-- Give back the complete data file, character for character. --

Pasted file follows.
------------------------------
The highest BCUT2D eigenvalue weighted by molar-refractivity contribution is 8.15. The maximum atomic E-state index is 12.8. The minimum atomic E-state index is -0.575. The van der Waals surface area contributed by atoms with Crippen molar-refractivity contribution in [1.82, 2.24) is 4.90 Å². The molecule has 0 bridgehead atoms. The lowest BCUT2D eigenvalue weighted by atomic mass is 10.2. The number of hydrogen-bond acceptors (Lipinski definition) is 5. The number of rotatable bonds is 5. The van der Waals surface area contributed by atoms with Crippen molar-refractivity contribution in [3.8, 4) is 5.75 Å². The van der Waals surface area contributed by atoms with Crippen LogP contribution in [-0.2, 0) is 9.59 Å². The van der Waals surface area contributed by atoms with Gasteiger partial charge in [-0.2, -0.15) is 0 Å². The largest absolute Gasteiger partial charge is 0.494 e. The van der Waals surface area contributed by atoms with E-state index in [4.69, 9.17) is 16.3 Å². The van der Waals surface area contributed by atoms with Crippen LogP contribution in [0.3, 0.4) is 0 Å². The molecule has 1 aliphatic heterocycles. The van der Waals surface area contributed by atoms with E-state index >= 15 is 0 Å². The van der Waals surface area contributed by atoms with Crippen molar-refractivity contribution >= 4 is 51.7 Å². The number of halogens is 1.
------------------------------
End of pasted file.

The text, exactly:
The highest BCUT2D eigenvalue weighted by molar-refractivity contribution is 8.15. The maximum atomic E-state index is 12.8. The minimum atomic E-state index is -0.575. The van der Waals surface area contributed by atoms with Crippen molar-refractivity contribution in [1.82, 2.24) is 4.90 Å². The molecule has 0 bridgehead atoms. The lowest BCUT2D eigenvalue weighted by atomic mass is 10.2. The number of hydrogen-bond acceptors (Lipinski definition) is 5. The number of rotatable bonds is 5. The van der Waals surface area contributed by atoms with Crippen molar-refractivity contribution in [3.8, 4) is 5.75 Å². The van der Waals surface area contributed by atoms with Crippen LogP contribution in [-0.2, 0) is 9.59 Å². The van der Waals surface area contributed by atoms with Gasteiger partial charge in [-0.2, -0.15) is 0 Å². The largest absolute Gasteiger partial charge is 0.494 e. The van der Waals surface area contributed by atoms with E-state index in [4.69, 9.17) is 16.3 Å². The van der Waals surface area contributed by atoms with Crippen LogP contribution in [0.3, 0.4) is 0 Å². The molecule has 1 aliphatic heterocycles. The van der Waals surface area contributed by atoms with E-state index >= 15 is 0 Å². The van der Waals surface area contributed by atoms with Crippen molar-refractivity contribution >= 4 is 51.7 Å². The number of halogens is 1.